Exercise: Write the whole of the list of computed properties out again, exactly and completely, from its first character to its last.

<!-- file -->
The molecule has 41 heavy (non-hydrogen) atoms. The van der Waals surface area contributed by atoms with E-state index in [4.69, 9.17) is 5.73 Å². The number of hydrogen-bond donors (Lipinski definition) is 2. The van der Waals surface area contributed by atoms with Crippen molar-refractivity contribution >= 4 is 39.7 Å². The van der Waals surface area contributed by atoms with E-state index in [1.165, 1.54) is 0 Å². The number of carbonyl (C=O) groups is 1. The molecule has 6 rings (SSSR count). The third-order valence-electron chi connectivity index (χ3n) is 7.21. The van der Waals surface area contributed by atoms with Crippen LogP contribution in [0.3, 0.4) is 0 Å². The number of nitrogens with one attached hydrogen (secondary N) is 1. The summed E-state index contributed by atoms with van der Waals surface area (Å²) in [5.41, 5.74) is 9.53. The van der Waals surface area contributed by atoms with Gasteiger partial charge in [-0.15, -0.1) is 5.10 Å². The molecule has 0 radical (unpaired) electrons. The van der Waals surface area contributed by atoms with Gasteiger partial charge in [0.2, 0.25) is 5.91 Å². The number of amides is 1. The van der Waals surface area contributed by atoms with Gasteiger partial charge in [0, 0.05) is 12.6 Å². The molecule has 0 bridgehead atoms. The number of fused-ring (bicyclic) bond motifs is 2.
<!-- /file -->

The molecule has 41 heavy (non-hydrogen) atoms. The van der Waals surface area contributed by atoms with E-state index in [4.69, 9.17) is 5.73 Å². The number of hydrogen-bond donors (Lipinski definition) is 2. The van der Waals surface area contributed by atoms with Crippen molar-refractivity contribution >= 4 is 39.7 Å². The van der Waals surface area contributed by atoms with E-state index in [1.165, 1.54) is 0 Å². The number of carbonyl (C=O) groups is 1. The molecule has 6 rings (SSSR count). The third-order valence-electron chi connectivity index (χ3n) is 7.21. The van der Waals surface area contributed by atoms with Crippen LogP contribution in [0.3, 0.4) is 0 Å². The number of nitrogens with one attached hydrogen (secondary N) is 1. The summed E-state index contributed by atoms with van der Waals surface area (Å²) in [5.41, 5.74) is 9.53. The van der Waals surface area contributed by atoms with Gasteiger partial charge in [-0.15, -0.1) is 5.10 Å². The molecule has 0 radical (unpaired) electrons. The van der Waals surface area contributed by atoms with Gasteiger partial charge in [0.2, 0.25) is 5.91 Å². The number of amides is 1. The van der Waals surface area contributed by atoms with Gasteiger partial charge in [0, 0.05) is 12.6 Å². The molecule has 0 bridgehead atoms. The number of fused-ring (bicyclic) bond motifs is 2.